Imperialism

The following notes will help you prepare for questions about Imperialism on the AP U.S. History Exam.

  • As the 19th century came to a close, an attitude grew in the U.S. that it should build an empire that would allow it to compete with those of European powers. This imperialism was also an outgrowth of the expansionist attitudes of the mid to late 19th century. During this time, the United States purchased Alaska and added Hawaii by overthrowing its government.

  • In 1898, the U.S. declared war on Spain, citing the desire to help liberate Cuba from oppressive Spanish rule. There was also a desire on the part of many Americans to potentially take control of Cuba. This did not occur, despite the U.S. victory, although the U.S. did take control of the Philippines and added Guam and Puerto Rico as territories.


anti-imperialism : opposition to expansion by imperialism; arguments tended to center around fears of bringing more races to the U.S. and increasing immigration

Bayonet Constitution : white planters forced rule on Hawaii, taking over the kingdom's politics and economy

jingoism : patriotism displayed through aggressive or belligerent foreign policy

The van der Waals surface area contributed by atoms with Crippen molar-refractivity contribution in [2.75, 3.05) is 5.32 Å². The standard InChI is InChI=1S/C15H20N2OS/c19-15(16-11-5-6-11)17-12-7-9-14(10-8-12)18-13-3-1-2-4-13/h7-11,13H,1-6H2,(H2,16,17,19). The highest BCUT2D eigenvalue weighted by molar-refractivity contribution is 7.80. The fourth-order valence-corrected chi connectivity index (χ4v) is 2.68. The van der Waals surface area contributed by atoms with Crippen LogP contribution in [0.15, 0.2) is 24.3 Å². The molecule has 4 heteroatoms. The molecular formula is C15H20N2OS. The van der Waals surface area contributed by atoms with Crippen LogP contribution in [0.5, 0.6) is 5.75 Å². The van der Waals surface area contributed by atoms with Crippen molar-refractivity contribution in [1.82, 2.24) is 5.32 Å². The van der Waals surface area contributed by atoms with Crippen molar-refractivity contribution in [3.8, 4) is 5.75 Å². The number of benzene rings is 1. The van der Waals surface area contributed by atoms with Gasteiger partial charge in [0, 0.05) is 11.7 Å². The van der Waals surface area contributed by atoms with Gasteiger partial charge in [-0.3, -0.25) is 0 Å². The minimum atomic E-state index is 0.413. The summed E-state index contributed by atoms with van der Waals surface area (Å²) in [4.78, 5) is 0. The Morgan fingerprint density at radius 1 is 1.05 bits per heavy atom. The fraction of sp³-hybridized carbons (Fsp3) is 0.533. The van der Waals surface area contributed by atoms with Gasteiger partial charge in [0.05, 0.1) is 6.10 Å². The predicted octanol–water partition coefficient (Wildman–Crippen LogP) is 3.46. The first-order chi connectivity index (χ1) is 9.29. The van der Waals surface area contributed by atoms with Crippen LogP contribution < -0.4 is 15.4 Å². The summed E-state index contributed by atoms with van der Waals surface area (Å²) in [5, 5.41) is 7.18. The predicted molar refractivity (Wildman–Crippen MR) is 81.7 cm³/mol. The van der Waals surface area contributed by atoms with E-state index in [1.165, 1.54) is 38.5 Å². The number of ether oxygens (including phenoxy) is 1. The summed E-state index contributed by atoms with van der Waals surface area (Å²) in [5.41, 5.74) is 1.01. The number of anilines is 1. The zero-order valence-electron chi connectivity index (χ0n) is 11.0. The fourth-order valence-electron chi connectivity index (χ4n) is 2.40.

Panama Canal : canal built by U.S. to create a faster route between the Atlantic and Pacific Oceans

Platt Amendment : gave the U.S. the authority to intervene in Cuban affairs

Roosevelt Corollary : extension of Monroe Doctrine; states the U.S. has the right to use military force to protect its interests in Latin America

Rough Riders : volunteers soldiers led by Teddy Roosevelt in Spanish-American War; known for charge up San Juan Hill in Cuba

Seward's Folly : William Seward's purchase of Alaska; criticized by many as being a waste of money due to Alaska being a "barren wasteland"

USS Maine : American ship that exploded in Havana Harbor; yellow journalism blamed Spain; used a incentive to declare war on Spain

yellow journalism : journalism designed to sell newspapers or magazine through sensationalism rather than neutral reporting

People

Queen Liliuokalani : the last monarch of the Kingdom of Hawaii; kept prisoner in her castle and forced out of rule when the Hawaiian government was overthrown by the U.S., which saw value in Hawaii for the sugar fields and it's strategic location in the Pacific

Sanford Dole : American plantation owner in Hawaii; led overthrow of Hawaiian government and became first governor of Hawaii

Theodore Roosevelt : assistant secretary of Navy who resigned to form the Rough Riders

William Seward : Secretary of State; firm believer in expansion of the U.S. and responsible for the purchase of Alaska


Related Links:
World War I Era Quiz
AP US History Quizzes
AP US History Notes
Imperialism: c. 1750 - c. 1900
State Development: c. 1750 - c. 1900
Restructuring of States: c. 1900 - Present
Global Conflicts: c. 1900 - Present
Jeffersonian and Jacksonian America
Progressive Era

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